reflections related to disability advocacy, family and (needed) cultural change
Wednesday, August 06, 2008
Thunder Tropic, Censorship and Other Reflections
First: If I remember my 8th grade history right, Abraham Lincoln said, “I may disagree with what you have to say, but I will fight to the death for your right to day it.
I just love Abe Lincoln and I agree with him.
Censorship—the governmental restriction of expression and media—is wrong. Freedom of speech is an essential right which should not be curtailed in any way.
Influencing people to change their personal expression is NOT censorship. It is LEADERSHIP. No rights are stepped on by asking people to choose to ban disrespectful language from their own lexicon out of respect for us.
Leadership from the disability community may be unexpected because our focus tends to be internal, and it may be unwelcome by those who do not wish to change, but I think it is great.
Second: It happens all the time, something goes crashing to the floor and my kids yell, “But I didn’t mean to!”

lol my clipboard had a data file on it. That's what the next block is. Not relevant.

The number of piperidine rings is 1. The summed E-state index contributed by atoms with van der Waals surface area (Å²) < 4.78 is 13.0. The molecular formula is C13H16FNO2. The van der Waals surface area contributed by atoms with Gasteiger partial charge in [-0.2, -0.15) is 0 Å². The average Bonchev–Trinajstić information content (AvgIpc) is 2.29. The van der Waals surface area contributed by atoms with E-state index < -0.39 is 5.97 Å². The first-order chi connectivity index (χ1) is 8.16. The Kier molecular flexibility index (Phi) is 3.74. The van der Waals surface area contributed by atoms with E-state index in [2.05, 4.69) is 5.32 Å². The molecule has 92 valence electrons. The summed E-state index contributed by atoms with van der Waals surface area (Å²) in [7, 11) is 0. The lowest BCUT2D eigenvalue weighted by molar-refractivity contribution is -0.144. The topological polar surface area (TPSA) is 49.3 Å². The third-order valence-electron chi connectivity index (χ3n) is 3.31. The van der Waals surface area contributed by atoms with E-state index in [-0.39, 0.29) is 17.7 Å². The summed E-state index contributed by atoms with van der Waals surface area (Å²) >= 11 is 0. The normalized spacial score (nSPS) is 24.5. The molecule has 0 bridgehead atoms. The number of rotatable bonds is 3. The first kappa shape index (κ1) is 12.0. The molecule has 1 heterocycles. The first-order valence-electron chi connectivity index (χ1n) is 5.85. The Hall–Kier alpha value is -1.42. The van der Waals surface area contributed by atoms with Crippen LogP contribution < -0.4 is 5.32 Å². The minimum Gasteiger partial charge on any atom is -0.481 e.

And all the time I point out that they are responsible for both the intent AND the outcomes of their actions. I am happy—delighted even—that their intent was never to wreck, damage, or injure, but if those things happen anyway they still are responsible both for apologizing and making amends.
I am the mother of three, wife of one. I am a Partners in Policymaking graduate and a committed disability advocate. I want to catch up on my scrapbooking, learn more about art-journaling, get my house in order, read all the books I have set aside to read and change the world--not necessarily in that order. The opinions in this blog are my own and not those of any of employers.